Extract from Discovering Old Huddersfield (1993-2002) by Gordon & Enid Minter:
When Ogilby reached the river Colne he marked it as a brook crossed by a wooden bridge. This was the bridge shown as Hothersfield Bridge on the 1634 map of Almondbury. Presumably it was of frail construction and built low down near to the water as it seems constantly to have been in need of repair. For example, it was repaired by the Wapentakes of Agbrigg and Morley in 1638 and yet, only four years later, it was reported that "Huddersfield Bridge beinge a very useful and necessary bridge for the countrye is through the violence of the water decayed and quite taken away." At that time £30 was made available to Sir John Ramsden who was required to see the money "husbandly bestowed" for repairing the bridge.
In 1699 the wooden bridge was replaced by one of stone and when John Warburton surveyed the road in 1719 he described a stone bridge of three arches over Huthersfield Water. This seems to have been a narrow humped structure built, like its wooden predecessors, at a low level and it, too, needed rebuilding after being damaged by floods in 1744. It was decided at that time to reduce the number of arches from three to two to allow the water to have a freer course and save the bridge from the worst buffeting of the water. Subsequently the width of the bridge was increased from twelve feet (3.64 metres) to twenty-two feet (6.66 metres) and the parapets were raised.
By the mid nineteenth century the bridge, which was once described as "looking as near as possible and not very much wider than an elephant's back", was having to carry much more traffic than was ever intended. The approaches were very steep and the gradients made the driving of vehicles across the bridge quite dangerous. The footpath over the bridge was very narrow and was often encroached when two or more vehicles attempted to cross at the same time.
By 1860 moves were afoot to replace the old bridge and on 6th. January 1864, at a meeting of the Improvement Commissioners, Mr. Clough, the clerk, reported that on the previous day at the Wakefield Sessions he had succeeded in getting a True Bill against the inhabitants of the West Riding for the nuisance in respect of the Long Bridge at Aspley, which gave the Magistrates power to make it imperative that the bridge should be widened. He stated that thirteen hundred vehicles passed over the bridge in one day together with eighty four omnibuses and ten thousand pedestrians.
However, nothing seems to have been done until after the Incorporation of the town when the new borough, in the Improvement Act of July 1871, received power to take down and remove the bridge over the River Colne known as the Long Bridge of Huddersfield and construct a new bridge also to be called the Long Bridge of Huddersfield. The county authorities were to contribute £3000 out of the county rate and the Council persuaded Sir John Ramsden not only to give the land necessary for widening the approaches but also to contribute £1000 towards the cost of the new bridge.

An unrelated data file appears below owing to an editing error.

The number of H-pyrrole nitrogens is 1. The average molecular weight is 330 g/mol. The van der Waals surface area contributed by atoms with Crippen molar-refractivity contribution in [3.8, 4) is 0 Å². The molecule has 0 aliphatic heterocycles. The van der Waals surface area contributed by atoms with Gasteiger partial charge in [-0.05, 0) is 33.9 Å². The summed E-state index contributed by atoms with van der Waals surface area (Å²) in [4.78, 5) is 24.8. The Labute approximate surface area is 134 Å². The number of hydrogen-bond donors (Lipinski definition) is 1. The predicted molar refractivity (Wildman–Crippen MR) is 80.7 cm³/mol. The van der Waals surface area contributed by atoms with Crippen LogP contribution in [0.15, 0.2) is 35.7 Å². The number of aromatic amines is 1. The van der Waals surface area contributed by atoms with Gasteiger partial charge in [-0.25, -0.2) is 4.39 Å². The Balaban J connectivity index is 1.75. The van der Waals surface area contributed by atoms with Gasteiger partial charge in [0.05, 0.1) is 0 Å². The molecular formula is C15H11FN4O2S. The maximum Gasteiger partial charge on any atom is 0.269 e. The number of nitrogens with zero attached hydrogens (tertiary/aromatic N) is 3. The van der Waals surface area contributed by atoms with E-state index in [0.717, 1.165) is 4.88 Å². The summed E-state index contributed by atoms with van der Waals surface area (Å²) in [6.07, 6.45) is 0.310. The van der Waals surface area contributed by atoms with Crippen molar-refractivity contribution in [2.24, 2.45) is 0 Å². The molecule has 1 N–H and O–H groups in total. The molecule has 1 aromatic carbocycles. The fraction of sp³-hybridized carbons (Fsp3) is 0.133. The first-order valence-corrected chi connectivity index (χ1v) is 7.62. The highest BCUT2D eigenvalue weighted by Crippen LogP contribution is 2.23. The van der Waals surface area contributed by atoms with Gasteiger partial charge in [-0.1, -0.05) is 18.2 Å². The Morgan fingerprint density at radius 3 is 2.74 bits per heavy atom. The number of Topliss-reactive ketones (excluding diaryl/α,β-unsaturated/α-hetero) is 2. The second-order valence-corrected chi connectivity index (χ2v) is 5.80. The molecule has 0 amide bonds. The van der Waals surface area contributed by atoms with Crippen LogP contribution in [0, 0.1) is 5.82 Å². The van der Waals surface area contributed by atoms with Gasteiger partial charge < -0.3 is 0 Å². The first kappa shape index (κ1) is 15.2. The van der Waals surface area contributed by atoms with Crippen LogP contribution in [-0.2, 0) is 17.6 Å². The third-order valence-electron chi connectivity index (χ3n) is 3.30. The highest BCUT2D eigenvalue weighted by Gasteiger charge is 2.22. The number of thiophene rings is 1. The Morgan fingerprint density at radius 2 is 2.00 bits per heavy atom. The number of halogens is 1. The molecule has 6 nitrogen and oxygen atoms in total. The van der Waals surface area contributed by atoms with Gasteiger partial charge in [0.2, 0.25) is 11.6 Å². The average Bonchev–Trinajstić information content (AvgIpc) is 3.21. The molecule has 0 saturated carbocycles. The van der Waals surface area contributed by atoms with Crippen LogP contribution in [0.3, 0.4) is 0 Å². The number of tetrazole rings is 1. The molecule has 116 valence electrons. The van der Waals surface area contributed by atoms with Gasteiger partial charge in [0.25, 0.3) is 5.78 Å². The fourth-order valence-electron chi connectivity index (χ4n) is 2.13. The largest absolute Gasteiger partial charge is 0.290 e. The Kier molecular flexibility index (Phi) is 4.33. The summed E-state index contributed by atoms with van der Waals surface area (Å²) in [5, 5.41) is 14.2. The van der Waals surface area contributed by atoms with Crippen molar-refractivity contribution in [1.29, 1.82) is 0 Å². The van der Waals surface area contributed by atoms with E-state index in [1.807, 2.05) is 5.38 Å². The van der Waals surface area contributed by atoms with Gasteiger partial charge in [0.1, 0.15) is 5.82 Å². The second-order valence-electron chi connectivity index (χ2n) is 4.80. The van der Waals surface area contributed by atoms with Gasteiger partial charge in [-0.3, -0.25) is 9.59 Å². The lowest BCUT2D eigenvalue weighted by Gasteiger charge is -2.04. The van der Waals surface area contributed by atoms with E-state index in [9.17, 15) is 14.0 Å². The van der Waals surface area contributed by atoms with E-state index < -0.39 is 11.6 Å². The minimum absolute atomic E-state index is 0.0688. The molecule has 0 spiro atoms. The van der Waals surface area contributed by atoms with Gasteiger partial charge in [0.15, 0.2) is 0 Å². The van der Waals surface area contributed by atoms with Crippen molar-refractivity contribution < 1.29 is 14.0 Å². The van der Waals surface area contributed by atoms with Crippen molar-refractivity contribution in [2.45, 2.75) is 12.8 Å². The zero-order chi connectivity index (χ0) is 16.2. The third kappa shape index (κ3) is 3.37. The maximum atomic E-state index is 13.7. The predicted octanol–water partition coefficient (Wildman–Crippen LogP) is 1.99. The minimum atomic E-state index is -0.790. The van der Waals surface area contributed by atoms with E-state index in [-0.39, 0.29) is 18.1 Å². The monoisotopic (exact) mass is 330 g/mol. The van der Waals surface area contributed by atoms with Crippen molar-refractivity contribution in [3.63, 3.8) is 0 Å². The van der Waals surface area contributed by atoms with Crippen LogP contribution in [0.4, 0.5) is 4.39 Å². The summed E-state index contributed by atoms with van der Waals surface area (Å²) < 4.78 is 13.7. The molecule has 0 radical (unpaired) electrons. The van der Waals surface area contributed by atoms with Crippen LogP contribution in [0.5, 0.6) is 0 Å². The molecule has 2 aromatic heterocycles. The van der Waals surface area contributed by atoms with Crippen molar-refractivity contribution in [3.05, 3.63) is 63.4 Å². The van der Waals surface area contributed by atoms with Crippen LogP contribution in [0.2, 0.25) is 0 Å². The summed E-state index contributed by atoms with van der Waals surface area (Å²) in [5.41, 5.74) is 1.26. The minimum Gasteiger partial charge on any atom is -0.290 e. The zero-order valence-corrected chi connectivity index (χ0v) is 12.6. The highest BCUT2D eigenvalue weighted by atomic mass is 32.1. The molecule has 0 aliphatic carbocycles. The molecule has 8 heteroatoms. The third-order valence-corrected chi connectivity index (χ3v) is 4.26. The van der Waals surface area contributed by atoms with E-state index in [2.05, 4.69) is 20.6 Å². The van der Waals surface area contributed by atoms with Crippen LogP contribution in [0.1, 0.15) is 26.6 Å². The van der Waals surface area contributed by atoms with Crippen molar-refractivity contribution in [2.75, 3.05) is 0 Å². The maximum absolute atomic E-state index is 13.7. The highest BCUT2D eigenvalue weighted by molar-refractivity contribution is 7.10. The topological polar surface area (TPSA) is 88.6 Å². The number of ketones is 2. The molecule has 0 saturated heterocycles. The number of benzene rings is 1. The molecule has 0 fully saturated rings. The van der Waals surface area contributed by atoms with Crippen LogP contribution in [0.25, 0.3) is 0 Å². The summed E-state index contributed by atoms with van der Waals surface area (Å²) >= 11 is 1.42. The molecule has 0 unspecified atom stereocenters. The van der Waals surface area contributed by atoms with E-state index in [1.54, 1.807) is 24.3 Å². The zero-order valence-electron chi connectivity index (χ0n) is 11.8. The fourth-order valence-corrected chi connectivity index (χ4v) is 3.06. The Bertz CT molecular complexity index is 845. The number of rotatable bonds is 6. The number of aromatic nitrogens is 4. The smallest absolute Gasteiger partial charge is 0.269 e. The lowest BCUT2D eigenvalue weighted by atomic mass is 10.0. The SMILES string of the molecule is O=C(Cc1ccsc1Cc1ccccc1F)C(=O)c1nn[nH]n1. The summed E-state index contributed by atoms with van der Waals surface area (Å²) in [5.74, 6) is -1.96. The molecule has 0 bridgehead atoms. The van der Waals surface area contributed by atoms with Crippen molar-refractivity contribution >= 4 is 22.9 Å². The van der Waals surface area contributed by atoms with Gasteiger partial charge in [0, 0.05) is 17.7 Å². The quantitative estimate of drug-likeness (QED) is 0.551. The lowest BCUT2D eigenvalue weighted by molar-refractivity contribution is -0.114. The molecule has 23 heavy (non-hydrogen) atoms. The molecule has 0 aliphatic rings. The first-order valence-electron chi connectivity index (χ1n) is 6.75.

Early in 1872, under the direction of Mr. J.H. Abbey, the borough surveyor, work began on pulling down the old structure. A temporary wooden bridge was erected for use during the alterations. The foundation stone of the new bridge was laid on 20th September 1872 by the then Mayor, Alderman Wright Mellor, and on the 4th October 1873 the keystone was fixed by Mr. James Jordan, the chairman of the Bridge Committee. On that day it was decided to change the name to Somerset Bridge to honour Lady Guendolen Ramsden, daughter of the Duke of Somerset, who had agreed to open the bridge.
The new bridge contained only one arch which spanned seventy feet (21 metres) and rested on the springers of two abutments. The height of the arch from the bed of the river was twenty feet (6 metres) and the roadway, which was perfectly level, was thirty feet (9 metres) wide. The bridge was provided with foot paths nine feet (2.7 metres) wide on each side and the handsome parapet of Newry granite was four feet (1.2 metres) high.
In true Victorian fashion the opening, on 25th May 1874, was one of great celebration and the streets leading to the bridge were elaborately decorated with flags and bunting. A grand procession composed of public bodies, fire brigades, volunteers and yeomanry paraded from the council offices to Aspley. At the appointed time, with all the dignitaries in position. Lady Ramsden released a bottle of champagne to smash against the parapet and declared the bridge open.
After the opening, the proceedings seem to have deteriorated into something of a farce. It had been intended that Sunday school scholars and some members of the Choral Society should sing three hymns to the accompaniment of a brass band in Greenhead Park. However the day was rainy and the musical director, Mr. Stocks, was told that the procession might not reach the park so he directed his singers to St. Georges's Square. The procession did not reach there either which was, perhaps, fortunate as only a few children turned up. Consequently, the hymn singing was abandoned. Mr. Stocks, however, did not give up easily and later he conducted the Choral Society as they sang in Greenhead Park. Unfortunately, by this time spirits had been completely dampened and there was no audience Nevertheless, the Society sang several glees in the rain which, it was reported, fell in a most uncomfortable misty manner all day.Many local people will remember Somerset Bridge which lasted as built until the road improvements carried out between 1964 and 1967. It exists still at the core of the present day bridge but its appearance is completely disguised although some of the old footings may still be seen among the more modern work by anyone who cares to view the bridge from below.